- Lock your device when not in use. Hopefully you can trust people in your household but for sure lock it when you are in public. Best practice is to ALWAYS lock your devices when not in use.
- Use other tools like password managers, to help protect your sensitive and confidential credentials and information.
- Be hyper careful on public or share computers. These are a hacker’s playground. Just assume all public computers and digital devices are watching you.
Keyloggers are not your friend.
Installing specialized tools like antivirus,
Be skeptical of everything online!! The biggest threat having malware installed on your device is “social engineering”. The bad actors understand human behavior and use everything imaginable to lure unsuspecting victims through tantalizing offers via email, alerts, sms messages, fake profiles and all kinds of offer mechanisms to get you to click.
Once you click, the damage is probably done. Do NOT trust any link or file or document unless you are 100% sure it is from a trusted source. Do not click if you don’t know.
Triple check before you download
Doesn’t matter if it’s a file, a document or an app. Like the previous item, don’t trust anything online at face value. Check, check and then check again before you download anything.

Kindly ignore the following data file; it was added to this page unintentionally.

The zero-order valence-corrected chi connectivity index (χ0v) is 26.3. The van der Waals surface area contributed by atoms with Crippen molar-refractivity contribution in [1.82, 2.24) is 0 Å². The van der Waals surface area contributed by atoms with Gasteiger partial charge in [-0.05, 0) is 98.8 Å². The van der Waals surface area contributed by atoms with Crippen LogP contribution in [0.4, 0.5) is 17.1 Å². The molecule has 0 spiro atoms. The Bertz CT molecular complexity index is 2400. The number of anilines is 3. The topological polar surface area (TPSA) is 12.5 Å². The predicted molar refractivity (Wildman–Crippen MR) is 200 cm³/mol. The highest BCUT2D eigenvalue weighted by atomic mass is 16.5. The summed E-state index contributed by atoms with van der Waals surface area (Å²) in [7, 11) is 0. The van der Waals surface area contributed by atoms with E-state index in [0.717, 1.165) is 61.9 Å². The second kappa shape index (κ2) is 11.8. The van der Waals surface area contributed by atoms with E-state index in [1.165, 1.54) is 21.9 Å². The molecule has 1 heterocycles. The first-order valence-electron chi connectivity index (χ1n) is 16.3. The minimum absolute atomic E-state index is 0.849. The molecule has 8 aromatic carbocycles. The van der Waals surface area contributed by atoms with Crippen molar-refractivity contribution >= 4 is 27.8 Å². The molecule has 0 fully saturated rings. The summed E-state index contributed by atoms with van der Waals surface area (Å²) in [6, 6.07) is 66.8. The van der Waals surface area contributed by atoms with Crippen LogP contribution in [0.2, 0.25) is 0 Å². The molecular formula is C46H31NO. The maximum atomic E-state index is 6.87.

Be careful where you browse
Malware is becoming more sophisticated every day and it is now possible for certain types of malware to cause your devices harm without actually downloading onto your device. Simply browsing to a website that is designed to execute, what is describe as “drive by” infection, can cause you harm. So be aware of every site you navigate to, search for information about the site before you go to it. See if there is any information indicating that it could cause you damage. Be diligent, take a second before you go to a site you don’t know, it could save you a world of pain.
Get an ad-blocker
Malvertising is a particularly nefarious form of malware which presents itself as a popup ad or banner on a website. Bad actors use these as platforms for launching all kinds of malware simply by you hovering over the ad or banner. Get an ad-blocker it will make your browsing a lot more pleasant.
Strong Passwords. One giant step to protect our digital lives
Here's how to create long, complex, and unique passwords to protect your accounts and keep your sensitive info safe from hackers.
What is Malware?
Malware or “malicious software” is a cybersecurity term used to describe software that steals your data, spies on you, damages your devices, and generally causes chaos and destruction.
What is a Drive By Download?
A "drive by download" is a cyber attack where visiting a website or hovering over an Ad causes malware to infect your computer or device.
What is the Dark Web?
The dark web is the part of the world wide web that is hardest to reach because it lies at the center of the onion or the bottom portion of the proverbial submerged iceberg.
What is Adware?
Adware, known as advertising supported software, makes money by displaying ads - popups, inline, banner. ANNOYING!!, but typically used to support free software.
Why every small and medium business needs a cybersecurity strategy
A truck full of security studies show nearly every small businesses has exposed data and poor cybersecurity policies. Either build and execute a cybersecurity strategy or expect to be a victim of cyber crime. Be prepared, be proactive, and be safe.